Of Marvel’s many muscle-bound kill men, Cable is probably the most deserving of a high quality, collector’s grade action figure. He’s gruff, he’s got scruff, and he has many guns with which to shoot stuff. And, oh, how various toy manufacturers have tried to make a good Cable figure. Take the Diamond Select, Marvel Legends, Toy Biz, other Marvel Legends figures — all good, and lacking in their own ways — for just the beginning of examples.
Mezco, however, may have perfected the Cable craft with their newest One:12 Collective release.
Standing slightly over 6″, with exceptional detailing, weight, flexibility, and accouterments, the One:12 Cable is a sight to behold with only slight inconsistencies. Let’s dig into the details and see why.
The good here easily justifies the higher-than-usual price point for a 6″ figure. Most notably, the model is far more responsive than a Marvel Legends or other production might be. Bending and posing easily, Cable’s knees, elbows, wrists, and neck all turn fluidly, keep their positions, and support the rest of the model’s weight impeccably. This is great, because my new expensive son is very impressive looking — one of the best and most consistently well-painted figures I’ve seen outside of, say, people that spend $6k on paints for one Warhammer figure. Cable, for all the better, looks like he’s been through hell here. The face molding and armor are consistently weathered, aged, and dented in a way that I find satisfying in particular for this character: the Tron Rambo of action figures. There’s a cherry on top with the variation in textures, too: the techno arm, flat plate armor, and fabric pants all combine to give a real air of authenticity.
Similarly, the accessories and various extremity swaps included with the base figure look great. I quickly slotted the accompanying combat knife and handgun into the holsters on Cable’s body, but I was really impressed by the detail in them while doing so. The over-the-top grenade launcher and cannon also give a suitable air of aggression and bulkiness to the figure’s already hunky frame while they’re equipped. It’s a minor disappointment that you can’t slot one onto Cable’s back while he’s holding the other (a feature that surprisingly the most recent Marvel Legends does have) but the various hands, flexibility, and detail here make it a real pleasure to equip the future-post-future Summers kid with whatever you see fit.
Lastly, the embedded lights in the figure’s chest and techno-eye are well implemented and eye-catching. I’m not entirely sure how to activate the lighting in the Plasma Cannon (I’m still a little afraid to really handle a model I feel should be kept in a safety deposit box) or if it does light at all like Mezco’s advertising suggests, but at the very least, the eye and chest are quite noticeable and frankly a little imposing when activated. I will probably rarely if ever use this feature of course, but it does feel like the right fit for Cable.
I have very few complaints about this figure — it is truly impressive. That being said, there were things both during the initial setup as well as during the posing stage that I found disappointing. First and foremost, the battery and lighting switch construction for the light-up features embedded in Cable’s chest and eye are frustratingly obtuse. To get the right glow going, I had to carefully remove the figure’s back panel, unscrew an infeasibly small fastener, and place three manufacturer-supplied batteries no larger than my pinky fingernail into Cable’s back with a kind of deftness that only Gunpla builders have. This difficult task, coupled with the fact that you have to lift the back panel every time you want to turn the lighting on is frustrating and precarious feeling when you’re handling a figure this expensive and delicate, especially knowing those batteries will eventually need to be replaced.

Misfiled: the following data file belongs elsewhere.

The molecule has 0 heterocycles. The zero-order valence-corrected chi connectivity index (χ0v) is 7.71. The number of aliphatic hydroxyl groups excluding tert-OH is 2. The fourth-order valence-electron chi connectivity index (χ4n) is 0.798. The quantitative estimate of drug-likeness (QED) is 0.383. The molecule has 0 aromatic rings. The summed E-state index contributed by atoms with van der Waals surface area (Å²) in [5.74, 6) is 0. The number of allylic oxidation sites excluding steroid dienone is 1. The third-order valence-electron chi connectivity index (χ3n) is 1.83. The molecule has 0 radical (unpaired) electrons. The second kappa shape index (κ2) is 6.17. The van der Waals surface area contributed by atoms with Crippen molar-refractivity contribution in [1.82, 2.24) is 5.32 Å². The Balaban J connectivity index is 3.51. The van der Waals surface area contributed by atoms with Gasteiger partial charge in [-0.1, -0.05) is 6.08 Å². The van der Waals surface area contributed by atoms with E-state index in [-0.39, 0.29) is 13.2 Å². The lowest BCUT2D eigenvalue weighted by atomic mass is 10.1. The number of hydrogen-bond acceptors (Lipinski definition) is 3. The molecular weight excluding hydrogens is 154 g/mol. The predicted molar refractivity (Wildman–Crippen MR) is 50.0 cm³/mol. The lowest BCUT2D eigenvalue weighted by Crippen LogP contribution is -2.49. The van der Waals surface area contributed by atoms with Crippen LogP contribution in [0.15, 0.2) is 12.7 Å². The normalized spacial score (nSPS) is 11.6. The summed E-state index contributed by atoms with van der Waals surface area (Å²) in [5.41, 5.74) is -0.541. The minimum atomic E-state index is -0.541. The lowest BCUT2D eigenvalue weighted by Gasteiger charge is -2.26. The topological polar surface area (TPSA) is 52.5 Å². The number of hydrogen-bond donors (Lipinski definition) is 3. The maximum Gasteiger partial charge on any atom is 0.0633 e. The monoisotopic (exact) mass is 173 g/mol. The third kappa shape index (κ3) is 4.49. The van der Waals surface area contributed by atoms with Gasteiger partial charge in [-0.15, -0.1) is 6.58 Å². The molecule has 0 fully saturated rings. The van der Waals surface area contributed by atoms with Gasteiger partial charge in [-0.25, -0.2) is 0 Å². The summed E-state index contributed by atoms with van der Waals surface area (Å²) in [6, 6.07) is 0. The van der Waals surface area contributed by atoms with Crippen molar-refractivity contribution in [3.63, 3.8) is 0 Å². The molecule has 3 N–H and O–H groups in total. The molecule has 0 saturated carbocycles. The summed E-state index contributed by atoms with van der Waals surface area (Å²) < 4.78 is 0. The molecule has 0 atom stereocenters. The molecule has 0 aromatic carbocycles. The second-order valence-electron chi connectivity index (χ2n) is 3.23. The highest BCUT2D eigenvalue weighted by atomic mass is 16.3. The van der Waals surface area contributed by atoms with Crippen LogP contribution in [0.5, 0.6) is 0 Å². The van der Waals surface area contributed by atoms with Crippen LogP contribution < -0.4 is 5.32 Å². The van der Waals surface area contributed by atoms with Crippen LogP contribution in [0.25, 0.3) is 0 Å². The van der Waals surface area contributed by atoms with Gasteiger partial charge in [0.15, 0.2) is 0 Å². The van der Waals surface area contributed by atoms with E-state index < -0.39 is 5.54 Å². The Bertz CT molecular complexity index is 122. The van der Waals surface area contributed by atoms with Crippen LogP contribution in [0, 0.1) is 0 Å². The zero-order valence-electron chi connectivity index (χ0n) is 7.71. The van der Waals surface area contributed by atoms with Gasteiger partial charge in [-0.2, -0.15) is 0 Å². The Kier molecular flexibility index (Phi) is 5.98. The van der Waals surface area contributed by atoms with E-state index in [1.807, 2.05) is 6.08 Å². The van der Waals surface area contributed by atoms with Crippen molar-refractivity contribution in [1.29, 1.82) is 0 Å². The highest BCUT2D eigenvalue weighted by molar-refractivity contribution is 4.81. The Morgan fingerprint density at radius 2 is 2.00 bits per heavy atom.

Secondly, the X-Men style baseplate the figure’s feet slots into puts Cable in a weird position, with a bulk of the plate sitting empty in front of or behind him rather than squarely centered. I was also unable to remove the peg installed into the base even though it looks removable for the purposes of adding the adjustable posing post, leaving the figure feeling a little flimsier than desired when standing. It’s not a huge issue, but its noticeable as several of the accessories — notably the cannon and grenade launcher — feel kind of thin and droppable, suggesting the whole thing might fall if bumped more than ever-so-slightly.
This is one of the most impressive figures I own, and although it took a very long time to get to me (most of the One:12 Collective is preorders — look for that shipping date!) it was totally worth it. The articulation, detailing, weight, and impact of Cable’s best physical depiction yet really make a statement on my desk and likely will for any other devout fans of ’90s evoking ridiculousness, too. I think it’s safe to assume Mezco put a lot of thought and attention into this piece and it has really paid off, minor disappointments aside. This is my first One:12 Collective figure, but it will not be the last.
This figure is available from Mezco for $100, but there is currently a waitlist. Join it now if you’re interested.
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